In the book Chicken: High Art, Low Calorie is a fresh (or at least still warm) project by Siâron Hughes, language techniques in advertising is showcased in the graphic vernacular of fried chicken vendors in the UK.
Hughes, a talented designer and illustrator, did not stop at cataloguing the star-spangled array of signage.
She also interviewed the people behind brands such as Perfect Fried Chicken and Hen Cottage, most notably Morris ‘Mr Chicken’ Cassanova – who claims to be responsible for “90% of the logos that’s been used out there now”.
The interview excerpts on Creative Review are juicy and occasionally mysterious:
1. On Origins
“A lot of people who were franchisees say from Kentucky Fried Chicken or something like that, maybe were feeling the squeeze.
They feel as though they were working for Kentucky Fried Chicken and y’know Kentucky is so strict, whatever they says goes.”
2. On America
“In the past Kentucky usually have a little logo, a little slogan, “American Recipe”… Because they try to pull the wool over people’s eyes, you get your Dallas, it’s American, you get your California, it’s American, you get your Mississippi it’s American …”
3. On Logos
“People see them and try to change them around a little bit, and you will see somewhere along the line somebody will have something looking similar to that. It’s not all about the bits and pieces that goes with it, they will automatically try to copy it.”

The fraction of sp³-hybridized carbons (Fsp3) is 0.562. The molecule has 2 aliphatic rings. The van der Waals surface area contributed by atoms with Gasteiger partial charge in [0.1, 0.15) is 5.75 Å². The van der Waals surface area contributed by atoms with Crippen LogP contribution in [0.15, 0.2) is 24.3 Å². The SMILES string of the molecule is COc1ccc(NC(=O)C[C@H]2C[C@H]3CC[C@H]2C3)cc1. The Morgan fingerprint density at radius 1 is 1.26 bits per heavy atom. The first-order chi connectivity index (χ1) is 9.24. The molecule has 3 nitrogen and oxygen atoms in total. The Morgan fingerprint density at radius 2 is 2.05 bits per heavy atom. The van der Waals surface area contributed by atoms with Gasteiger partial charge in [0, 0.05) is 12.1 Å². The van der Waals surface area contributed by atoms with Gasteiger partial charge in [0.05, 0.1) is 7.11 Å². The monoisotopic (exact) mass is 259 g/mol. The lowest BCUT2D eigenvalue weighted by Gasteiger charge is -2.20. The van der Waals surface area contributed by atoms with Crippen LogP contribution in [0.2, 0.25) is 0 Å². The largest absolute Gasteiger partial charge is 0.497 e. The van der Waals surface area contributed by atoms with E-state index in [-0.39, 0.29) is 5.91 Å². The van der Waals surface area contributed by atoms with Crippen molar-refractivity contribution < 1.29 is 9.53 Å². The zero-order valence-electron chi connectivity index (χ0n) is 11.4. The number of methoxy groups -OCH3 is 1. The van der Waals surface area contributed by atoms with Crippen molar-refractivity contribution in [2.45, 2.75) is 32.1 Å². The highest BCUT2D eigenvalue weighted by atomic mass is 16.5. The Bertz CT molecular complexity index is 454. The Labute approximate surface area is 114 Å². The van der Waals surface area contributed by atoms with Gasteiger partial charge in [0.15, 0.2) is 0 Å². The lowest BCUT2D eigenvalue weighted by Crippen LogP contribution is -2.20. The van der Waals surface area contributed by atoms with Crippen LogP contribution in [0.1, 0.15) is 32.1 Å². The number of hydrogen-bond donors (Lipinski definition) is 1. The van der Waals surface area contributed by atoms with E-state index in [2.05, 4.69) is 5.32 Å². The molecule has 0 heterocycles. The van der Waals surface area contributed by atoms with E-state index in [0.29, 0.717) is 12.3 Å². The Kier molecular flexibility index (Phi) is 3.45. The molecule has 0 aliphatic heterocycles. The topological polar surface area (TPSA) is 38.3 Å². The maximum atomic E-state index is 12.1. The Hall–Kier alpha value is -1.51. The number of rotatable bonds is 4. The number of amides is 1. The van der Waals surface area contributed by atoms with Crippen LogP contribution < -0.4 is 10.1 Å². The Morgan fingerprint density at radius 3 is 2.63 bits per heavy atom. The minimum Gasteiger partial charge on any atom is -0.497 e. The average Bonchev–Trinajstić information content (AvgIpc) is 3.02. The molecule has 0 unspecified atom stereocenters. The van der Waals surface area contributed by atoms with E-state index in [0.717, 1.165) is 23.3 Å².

KFC is still ahead of McDonald’s as the USA’s largest purchaser of chicken (says this site). McD’s have a diverse menu but chicken was never the main attraction.
Much as I like D’Angelo’s parable in The Wire, it doesn’t seem quite true of the Golden Arched take on product innovation.
The Fillet-O-Fish and Egg McMuffin were both created by enterprising franchisees. Herb Patterson broke corporate rank to start serving the McMuffin in McDonald’s Santa Barbara before it was an official item on the franchise menu.
But getting back to chicken.
Chicken is chicken.
And the Kentucky Fried Chicken brand is chicken. Plus ‘American recipe’.
What strikes me from the interviews and anecdotes is that KFC weren’t hot on UK franchises trying to innovate – as Mr Cassanova said, “y’know Kentucky is so strict, whatever they says goes”.
If you worked for KFC and wanted to invent, you might have to leave and start your own business – and you might feel you needed to copy key elements of the brand to do it successfully.
So what do you call your new place – that fresh-minted copy of a copy, with new items on the menu?
“Perfect Fried Chicken. Because you can’t be Better Than Perfect Fried Chicken”.
Maybe each new chicken joint should just take their founder’s name, like one round my way – Al Ikhwan Fried Chicken.
Or maybe someone should speak to a copywriter.